Research suggests that food allergy labels in the United States are confusing to most shoppers. Labels are often misunderstood and some types of required food allergy labeling are routinely ignored by shoppers with allergies.

The research was conducted through an online survey of more than 6,600 respondents in the U.S. and Canada answering questions about their shopping habits. Those taking the survey were either diagnosed with a food allergy or had a close family member who did.

Labels can be misleading in their warnings, making many believe that things are safe when they aren’t.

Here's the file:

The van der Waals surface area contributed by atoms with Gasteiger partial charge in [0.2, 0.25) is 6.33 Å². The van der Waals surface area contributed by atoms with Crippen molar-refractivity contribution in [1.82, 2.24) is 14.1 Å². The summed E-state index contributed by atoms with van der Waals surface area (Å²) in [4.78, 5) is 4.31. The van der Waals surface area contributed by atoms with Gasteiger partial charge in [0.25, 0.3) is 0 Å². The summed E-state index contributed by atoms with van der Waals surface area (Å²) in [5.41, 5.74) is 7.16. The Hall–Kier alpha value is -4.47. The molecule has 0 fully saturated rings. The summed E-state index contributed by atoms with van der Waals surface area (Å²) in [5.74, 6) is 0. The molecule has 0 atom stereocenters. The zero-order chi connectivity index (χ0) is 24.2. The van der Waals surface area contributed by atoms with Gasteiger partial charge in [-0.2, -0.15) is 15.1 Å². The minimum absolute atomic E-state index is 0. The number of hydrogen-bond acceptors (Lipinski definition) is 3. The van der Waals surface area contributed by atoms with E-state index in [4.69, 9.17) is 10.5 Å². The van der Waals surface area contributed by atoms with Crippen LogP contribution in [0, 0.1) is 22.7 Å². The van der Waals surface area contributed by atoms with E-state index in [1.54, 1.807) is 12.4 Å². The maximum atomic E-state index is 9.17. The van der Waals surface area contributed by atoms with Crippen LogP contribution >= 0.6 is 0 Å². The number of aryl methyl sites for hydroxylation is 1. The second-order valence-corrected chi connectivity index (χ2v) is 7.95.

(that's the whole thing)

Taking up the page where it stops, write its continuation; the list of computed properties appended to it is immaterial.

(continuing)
The most commonly misinterpreted labels are those with cross-contamination warnings such as “may contain” or “manufactured on shared equipment,” the study’s authors say.

Further, many respondents didn’t know that food labeling laws only apply to foods with specific allergens in them. Cross-contamination warnings, such as “may contain,” are voluntary. Most believed them to also be required. Many respondents also assumed that labels containing allergy warnings contained a specific amount of allergen, but the law says any amount has to be reported.

About 40 percent of those responding said that they purchase products with precautionary labels. The study, lead by Dr. Ruchi Gupta of the Robert H. Lurie Children’s Hospital of Chicago, was published this month in The Journal of Allergy and Clinical Immunology.

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